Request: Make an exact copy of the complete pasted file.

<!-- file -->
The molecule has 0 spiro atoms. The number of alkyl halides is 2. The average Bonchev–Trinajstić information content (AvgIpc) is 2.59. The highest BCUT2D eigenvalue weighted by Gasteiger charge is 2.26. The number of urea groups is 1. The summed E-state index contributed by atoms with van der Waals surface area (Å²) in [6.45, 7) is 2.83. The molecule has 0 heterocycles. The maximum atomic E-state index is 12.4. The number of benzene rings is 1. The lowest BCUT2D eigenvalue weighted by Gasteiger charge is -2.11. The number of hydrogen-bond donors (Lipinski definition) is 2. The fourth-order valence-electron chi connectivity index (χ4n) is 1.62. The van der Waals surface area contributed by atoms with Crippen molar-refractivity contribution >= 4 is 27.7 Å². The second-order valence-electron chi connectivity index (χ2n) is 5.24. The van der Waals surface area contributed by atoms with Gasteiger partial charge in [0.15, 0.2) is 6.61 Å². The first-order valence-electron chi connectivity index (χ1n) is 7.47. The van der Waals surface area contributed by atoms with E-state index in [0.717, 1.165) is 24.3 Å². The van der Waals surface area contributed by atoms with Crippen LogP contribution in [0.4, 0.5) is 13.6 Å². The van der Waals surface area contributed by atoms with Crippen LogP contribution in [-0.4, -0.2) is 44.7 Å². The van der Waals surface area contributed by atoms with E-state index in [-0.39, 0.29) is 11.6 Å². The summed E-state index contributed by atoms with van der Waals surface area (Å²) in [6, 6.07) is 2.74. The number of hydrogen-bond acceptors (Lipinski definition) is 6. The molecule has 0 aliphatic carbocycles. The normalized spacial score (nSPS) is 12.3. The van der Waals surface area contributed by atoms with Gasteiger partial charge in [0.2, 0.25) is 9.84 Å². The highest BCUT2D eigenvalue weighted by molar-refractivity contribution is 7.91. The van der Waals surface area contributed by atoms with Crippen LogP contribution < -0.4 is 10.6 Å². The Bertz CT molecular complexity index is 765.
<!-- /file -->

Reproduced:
The molecule has 0 spiro atoms. The number of alkyl halides is 2. The average Bonchev–Trinajstić information content (AvgIpc) is 2.59. The highest BCUT2D eigenvalue weighted by Gasteiger charge is 2.26. The number of urea groups is 1. The summed E-state index contributed by atoms with van der Waals surface area (Å²) in [6.45, 7) is 2.83. The molecule has 0 heterocycles. The maximum atomic E-state index is 12.4. The number of benzene rings is 1. The lowest BCUT2D eigenvalue weighted by Gasteiger charge is -2.11. The number of hydrogen-bond donors (Lipinski definition) is 2. The fourth-order valence-electron chi connectivity index (χ4n) is 1.62. The van der Waals surface area contributed by atoms with Crippen molar-refractivity contribution >= 4 is 27.7 Å². The second-order valence-electron chi connectivity index (χ2n) is 5.24. The van der Waals surface area contributed by atoms with Gasteiger partial charge in [0.15, 0.2) is 6.61 Å². The first-order valence-electron chi connectivity index (χ1n) is 7.47. The van der Waals surface area contributed by atoms with E-state index in [0.717, 1.165) is 24.3 Å². The van der Waals surface area contributed by atoms with Crippen LogP contribution in [0.4, 0.5) is 13.6 Å². The van der Waals surface area contributed by atoms with Crippen LogP contribution in [-0.4, -0.2) is 44.7 Å². The van der Waals surface area contributed by atoms with E-state index in [-0.39, 0.29) is 11.6 Å². The summed E-state index contributed by atoms with van der Waals surface area (Å²) in [6, 6.07) is 2.74. The number of hydrogen-bond acceptors (Lipinski definition) is 6. The molecule has 0 aliphatic carbocycles. The normalized spacial score (nSPS) is 12.3. The van der Waals surface area contributed by atoms with Gasteiger partial charge in [0.2, 0.25) is 9.84 Å². The highest BCUT2D eigenvalue weighted by molar-refractivity contribution is 7.91. The van der Waals surface area contributed by atoms with Crippen LogP contribution < -0.4 is 10.6 Å². The Bertz CT molecular complexity index is 765.